Rabbit N-acetyltransferase 2 genotyping method to investigate role of acetylation polymorphism on N- and O-acetylation of aromatic and heterocyclic amine carcinogens

Rabbit N-acetyltransferase 2 genotyping method to investigate role of acetylation polymorphism on... The rabbit was the initial animal model to investigate the acetylation polymorphism expressed in humans. Use of the rabbit model is compromised by lack of a rapid non-invasive method for determining acetylator phenotype. Slow acetylator phenotype in the rabbit results from deletion of the N-acetyltransferase 2 (NAT2) gene. A relatively quick and non-invasive method for identifying the gene deletion was developed and acetylator phenotypes confirmed by measurement of N- and O-acetyltransferase activities in hepatic cytosols. Rabbit liver cytosols catalyzed the N-acetylation of sulfamethazine (p = 0.0014), benzidine (p = 0.0257), 4-aminobiphenyl (p = 0.0012), and the O-acetylation of N-hydroxy-2-amino-1-methyl-6-phenylimidazo[4,5-b]pyridine (N–OH–PhIP; p = 0.002) at rates significantly higher in rabbits possessing NAT2 gene than rabbits with NAT2 gene deleted. In contrast, hepatic cytosols catalyzed the N-acetylation of p-aminobenzoic acid (an N-acetyltransferase 1 selective substrate) at rates that did not differ significantly (p > 0.05) between rabbits positive and negative for NAT2. The new NAT2 genotyping method facilitates use of the rabbit model to investigate the role of acetylator polymorphism in the metabolism of aromatic and heterocyclic amine drugs and carcinogens. http://www.deepdyve.com/assets/images/DeepDyve-Logo-lg.png Archives of Toxicology Springer Journals

Rabbit N-acetyltransferase 2 genotyping method to investigate role of acetylation polymorphism on N- and O-acetylation of aromatic and heterocyclic amine carcinogens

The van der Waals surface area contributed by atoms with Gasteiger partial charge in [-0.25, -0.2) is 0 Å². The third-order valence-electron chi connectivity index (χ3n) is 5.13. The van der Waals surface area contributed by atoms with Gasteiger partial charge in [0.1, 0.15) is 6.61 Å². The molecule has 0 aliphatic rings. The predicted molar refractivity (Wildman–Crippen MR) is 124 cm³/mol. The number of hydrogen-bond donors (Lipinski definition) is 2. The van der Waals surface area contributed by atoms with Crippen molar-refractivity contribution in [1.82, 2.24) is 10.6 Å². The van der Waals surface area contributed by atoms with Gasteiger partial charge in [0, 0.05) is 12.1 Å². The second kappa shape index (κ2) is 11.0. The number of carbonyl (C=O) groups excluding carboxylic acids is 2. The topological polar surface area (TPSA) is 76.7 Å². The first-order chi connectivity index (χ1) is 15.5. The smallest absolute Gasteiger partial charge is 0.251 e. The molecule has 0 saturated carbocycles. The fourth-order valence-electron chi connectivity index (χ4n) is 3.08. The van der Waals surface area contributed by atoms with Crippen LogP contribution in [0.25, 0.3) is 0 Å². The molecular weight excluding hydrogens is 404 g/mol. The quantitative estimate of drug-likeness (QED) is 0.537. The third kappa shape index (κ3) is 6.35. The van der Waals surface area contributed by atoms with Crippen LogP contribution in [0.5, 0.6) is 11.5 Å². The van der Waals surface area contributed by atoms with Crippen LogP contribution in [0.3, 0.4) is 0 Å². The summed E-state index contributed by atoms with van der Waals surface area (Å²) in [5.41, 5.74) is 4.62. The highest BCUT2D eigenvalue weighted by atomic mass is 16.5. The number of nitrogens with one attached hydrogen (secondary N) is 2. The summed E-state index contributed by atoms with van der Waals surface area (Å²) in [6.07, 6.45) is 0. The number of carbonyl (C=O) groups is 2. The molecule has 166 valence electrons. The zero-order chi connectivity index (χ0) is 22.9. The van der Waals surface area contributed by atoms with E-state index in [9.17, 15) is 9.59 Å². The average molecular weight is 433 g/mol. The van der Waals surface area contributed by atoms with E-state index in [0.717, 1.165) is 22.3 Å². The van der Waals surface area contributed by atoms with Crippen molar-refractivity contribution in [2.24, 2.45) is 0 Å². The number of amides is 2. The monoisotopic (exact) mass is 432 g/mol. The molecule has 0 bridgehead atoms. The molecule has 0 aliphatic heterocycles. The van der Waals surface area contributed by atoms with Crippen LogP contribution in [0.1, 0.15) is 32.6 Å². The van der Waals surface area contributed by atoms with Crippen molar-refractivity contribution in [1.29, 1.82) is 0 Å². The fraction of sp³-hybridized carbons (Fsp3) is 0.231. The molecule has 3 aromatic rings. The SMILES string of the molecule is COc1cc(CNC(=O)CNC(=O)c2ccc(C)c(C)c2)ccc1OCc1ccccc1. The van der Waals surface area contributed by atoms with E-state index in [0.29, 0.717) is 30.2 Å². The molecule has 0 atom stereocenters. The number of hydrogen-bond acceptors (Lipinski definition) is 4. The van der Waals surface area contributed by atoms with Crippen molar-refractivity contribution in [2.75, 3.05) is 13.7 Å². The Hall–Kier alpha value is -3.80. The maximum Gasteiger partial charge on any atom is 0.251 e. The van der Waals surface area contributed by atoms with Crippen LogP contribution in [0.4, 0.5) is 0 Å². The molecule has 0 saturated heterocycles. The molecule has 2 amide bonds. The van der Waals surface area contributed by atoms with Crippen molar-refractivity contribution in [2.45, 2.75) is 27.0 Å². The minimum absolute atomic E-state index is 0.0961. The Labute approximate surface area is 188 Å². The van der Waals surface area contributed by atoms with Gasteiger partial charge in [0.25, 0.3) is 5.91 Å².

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Publisher
Springer Berlin Heidelberg
Copyright
Copyright © 2017 by Springer-Verlag Berlin Heidelberg
Subject
Biomedicine; Pharmacology/Toxicology; Occupational Medicine/Industrial Medicine; Environmental Health; Biomedicine, general
ISSN
0340-5761
eISSN
1432-0738
D.O.I.
10.1007/s00204-017-1997-7
Publisher site
See Article on Publisher Site

Abstract

The rabbit was the initial animal model to investigate the acetylation polymorphism expressed in humans. Use of the rabbit model is compromised by lack of a rapid non-invasive method for determining acetylator phenotype. Slow acetylator phenotype in the rabbit results from deletion of the N-acetyltransferase 2 (NAT2) gene. A relatively quick and non-invasive method for identifying the gene deletion was developed and acetylator phenotypes confirmed by measurement of N- and O-acetyltransferase activities in hepatic cytosols. Rabbit liver cytosols catalyzed the N-acetylation of sulfamethazine (p = 0.0014), benzidine (p = 0.0257), 4-aminobiphenyl (p = 0.0012), and the O-acetylation of N-hydroxy-2-amino-1-methyl-6-phenylimidazo[4,5-b]pyridine (N–OH–PhIP; p = 0.002) at rates significantly higher in rabbits possessing NAT2 gene than rabbits with NAT2 gene deleted. In contrast, hepatic cytosols catalyzed the N-acetylation of p-aminobenzoic acid (an N-acetyltransferase 1 selective substrate) at rates that did not differ significantly (p > 0.05) between rabbits positive and negative for NAT2. The new NAT2 genotyping method facilitates use of the rabbit model to investigate the role of acetylator polymorphism in the metabolism of aromatic and heterocyclic amine drugs and carcinogens.

Journal

Archives of ToxicologySpringer Journals

Published: May 23, 2017

References

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